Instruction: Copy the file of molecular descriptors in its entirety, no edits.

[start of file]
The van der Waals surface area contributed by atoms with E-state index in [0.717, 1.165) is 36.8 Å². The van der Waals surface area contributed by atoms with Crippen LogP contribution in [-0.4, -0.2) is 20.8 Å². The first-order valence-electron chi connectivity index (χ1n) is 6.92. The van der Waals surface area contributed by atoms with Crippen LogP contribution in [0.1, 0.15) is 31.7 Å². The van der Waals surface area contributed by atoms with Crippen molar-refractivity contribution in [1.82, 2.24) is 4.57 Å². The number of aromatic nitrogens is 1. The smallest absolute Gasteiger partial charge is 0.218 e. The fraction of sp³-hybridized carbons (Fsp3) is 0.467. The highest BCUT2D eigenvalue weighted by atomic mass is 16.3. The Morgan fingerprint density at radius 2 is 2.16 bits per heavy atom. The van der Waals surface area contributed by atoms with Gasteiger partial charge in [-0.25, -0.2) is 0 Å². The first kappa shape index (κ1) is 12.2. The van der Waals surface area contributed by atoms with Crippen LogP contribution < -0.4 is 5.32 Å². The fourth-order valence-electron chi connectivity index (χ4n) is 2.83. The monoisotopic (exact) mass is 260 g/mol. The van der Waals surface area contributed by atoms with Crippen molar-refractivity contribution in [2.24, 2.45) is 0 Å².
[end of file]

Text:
The van der Waals surface area contributed by atoms with E-state index in [0.717, 1.165) is 36.8 Å². The van der Waals surface area contributed by atoms with Crippen LogP contribution in [-0.4, -0.2) is 20.8 Å². The first-order valence-electron chi connectivity index (χ1n) is 6.92. The van der Waals surface area contributed by atoms with Crippen LogP contribution in [0.1, 0.15) is 31.7 Å². The van der Waals surface area contributed by atoms with Crippen molar-refractivity contribution in [1.82, 2.24) is 4.57 Å². The number of aromatic nitrogens is 1. The smallest absolute Gasteiger partial charge is 0.218 e. The fraction of sp³-hybridized carbons (Fsp3) is 0.467. The highest BCUT2D eigenvalue weighted by atomic mass is 16.3. The Morgan fingerprint density at radius 2 is 2.16 bits per heavy atom. The van der Waals surface area contributed by atoms with Gasteiger partial charge in [-0.25, -0.2) is 0 Å². The first kappa shape index (κ1) is 12.2. The van der Waals surface area contributed by atoms with Crippen LogP contribution < -0.4 is 5.32 Å². The fourth-order valence-electron chi connectivity index (χ4n) is 2.83. The monoisotopic (exact) mass is 260 g/mol. The van der Waals surface area contributed by atoms with Crippen molar-refractivity contribution in [2.24, 2.45) is 0 Å².